The idea of rubbing sticks together to make fire sounds so simple, doesn’t it? In practice, though making fire by friction consistently is far from simple.
If you need dry wood for a fire in the first place you need even drier wood for friction fire lighting. You are going to rub two pieces of wood together vigorously enough that the friction between them produces charred wood dust that is so hot it will start to glow. To do this you will need the driest wood possible, you will also need to be selective when it comes to the species of wood you are looking for as not all woods produce good friction fire results. The two pieces which require particular attention are the hearth and drill, the two pieces which will rub together and create the ember we need to get the fire going. Suitable wood species are sycamore, lime, elder, willow, and ivy, they will obviously need to be dead if they are to be dry but they must also not be too brittle.
Once you have found all the wood you need you will need to do some carving and whittling to get it all in the appropriate shape.
The bow in this instance is used to spin a drill against a hearth to produce friction, which in turn will produce a glowing ember. This bow to your friction fire lighting should be roughly the length of your arm from armpit to wrist. If it is any longer you will not use the whole length of it and if it is much shorter it will be inefficient and you will have to work harder. It should not be flexible or the drill will not move and should preferably be made of green wood for strength.
String; almost anything will do as the string, although some things are obviously better than others but if you have a shoelace you will have everything you need. The countryman’s staple of bailer twine will not work though, it won’t put up with the friction between the string and bow and will melt. If you want to go down the all-natural route you can try making a string out of natural fibers or from an animal skin but that's something for another time.
The drill and the hearth; I would encourage you to make these out of the same piece of wood if you can find a piece big enough. I've lost count of the number of times I've heard someone say that one piece needs to be harder than the other. This isn't true, what you'll find if one piece is softer than the other is that it will wear out sooner and maybe so quickly that you don't produce enough friction or heat to produce an ember. The drill should be about as thick as your thumb, certainly no thicker, and the hearth can be a similar thickness although this is less crucial.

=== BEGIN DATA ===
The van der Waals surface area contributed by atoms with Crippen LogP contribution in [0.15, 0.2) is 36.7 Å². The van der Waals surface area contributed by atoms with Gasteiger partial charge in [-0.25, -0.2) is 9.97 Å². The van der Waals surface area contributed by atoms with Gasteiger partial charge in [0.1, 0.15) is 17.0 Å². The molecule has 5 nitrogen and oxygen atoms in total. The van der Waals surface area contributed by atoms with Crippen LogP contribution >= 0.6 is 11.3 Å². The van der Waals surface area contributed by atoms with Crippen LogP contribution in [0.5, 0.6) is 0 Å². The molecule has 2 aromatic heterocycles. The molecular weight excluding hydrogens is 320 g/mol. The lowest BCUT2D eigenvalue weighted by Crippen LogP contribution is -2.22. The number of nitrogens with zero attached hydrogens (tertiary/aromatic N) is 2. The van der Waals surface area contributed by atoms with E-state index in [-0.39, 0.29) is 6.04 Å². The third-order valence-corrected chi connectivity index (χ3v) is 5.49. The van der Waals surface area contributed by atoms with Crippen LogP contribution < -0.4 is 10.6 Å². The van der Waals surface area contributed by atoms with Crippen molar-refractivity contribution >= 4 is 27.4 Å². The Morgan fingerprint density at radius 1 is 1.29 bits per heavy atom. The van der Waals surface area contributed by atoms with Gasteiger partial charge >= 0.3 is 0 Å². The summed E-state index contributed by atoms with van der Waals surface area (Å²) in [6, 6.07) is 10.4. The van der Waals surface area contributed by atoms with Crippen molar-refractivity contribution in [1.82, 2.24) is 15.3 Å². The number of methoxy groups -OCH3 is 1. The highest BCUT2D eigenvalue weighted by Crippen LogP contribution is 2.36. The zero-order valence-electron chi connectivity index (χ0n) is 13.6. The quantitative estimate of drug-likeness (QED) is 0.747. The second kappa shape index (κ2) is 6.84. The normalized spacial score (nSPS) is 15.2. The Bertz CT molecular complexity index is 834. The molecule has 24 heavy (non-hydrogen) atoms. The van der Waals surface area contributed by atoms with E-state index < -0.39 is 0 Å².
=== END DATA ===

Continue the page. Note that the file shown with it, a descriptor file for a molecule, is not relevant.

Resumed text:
The bearing block; this is the piece that you will hold in your hand to put pressure on the drill, without it you will not be able to put enough pressure on the drill. It should be made of the hardest wood you can find and preferably green so that the moisture can provide lubrication between it and the drill to stop too much friction and heat developing. Something like a pice of green blackthorn or holly is a good option for the bearing block.
An ember catcher is another vital piece of your friction fire kit but doesn’t need to be any more complicated than a large leaf, piece of bark or sliver of wood. Its function is just to keep the fragile ember you produce up off the potentially cold wet ground.
Once you have all the pieces of your friction fire kit the hard work really starts you are going to have to make a small indentation with the tip of a knife in the hearth, wind the string around the drill and place the tip of the drill in the indentation you have made. Slowly start to move the bow back and forth with the drill spinning between the hearth and bearing block. You should start slowly and with only just enough pressure to keep the drill in place one you have got up to a rhythm that you are comfortable with you can begin to apply more pressure with the bearing block and start to move the bow faster. Now you should be able to see your first whisps of smoke, hopefully mostly from the hearth end of the drill rather than from the bearing block. Maintain your drilling for a few more strokes and then stop. What you should find is that the tip of the drill where it contacts the hearth has charred black as should a corresponding circle on the hearth. You now need to remove a portion of the hearth, take a slice from that charred circle, just like a slice of cake, this is where the ember that will eventually be your fire will form.
Now you can start drilling again, start slowly again and like when you made your first burn gradually build up pressure and speed until smoke is billowing from the hearth, once you think you have definitely got an ember; carry on for a bit longer. When you are ready to stop drilling, there really should be a lot of smoke at this point, make sure you take the drill away from the hearth under full control. It's all too easy to allow the drill to spin away with the tension of the string, this might flick your ember all over the place or hit you in the knuckles as it unwinds, which is very painful.
Once you have an ember you need to make sure you don't allow it to go out, in the grand scheme of fires and sources of ignition it is very cold with almost no radiant heat and will need a lot of encouragement before it becomes a fire. You must give a bundle of tinder ready before you get to the point of producing an ember; good options are dry shredded grass or dry bracken, a little clump of the seed down from a poplar tree, the head of a cat-tail reed or thistles in the middle of your tinder bundle will extend the life of your ember. You should carefully tip your ember into this bundle without letting it fall apart and then gently blow. As it grows it will begin to smoke more and more, the rule I use is that generally the more it smoke the harder you blow until eventually, you produce a flame.
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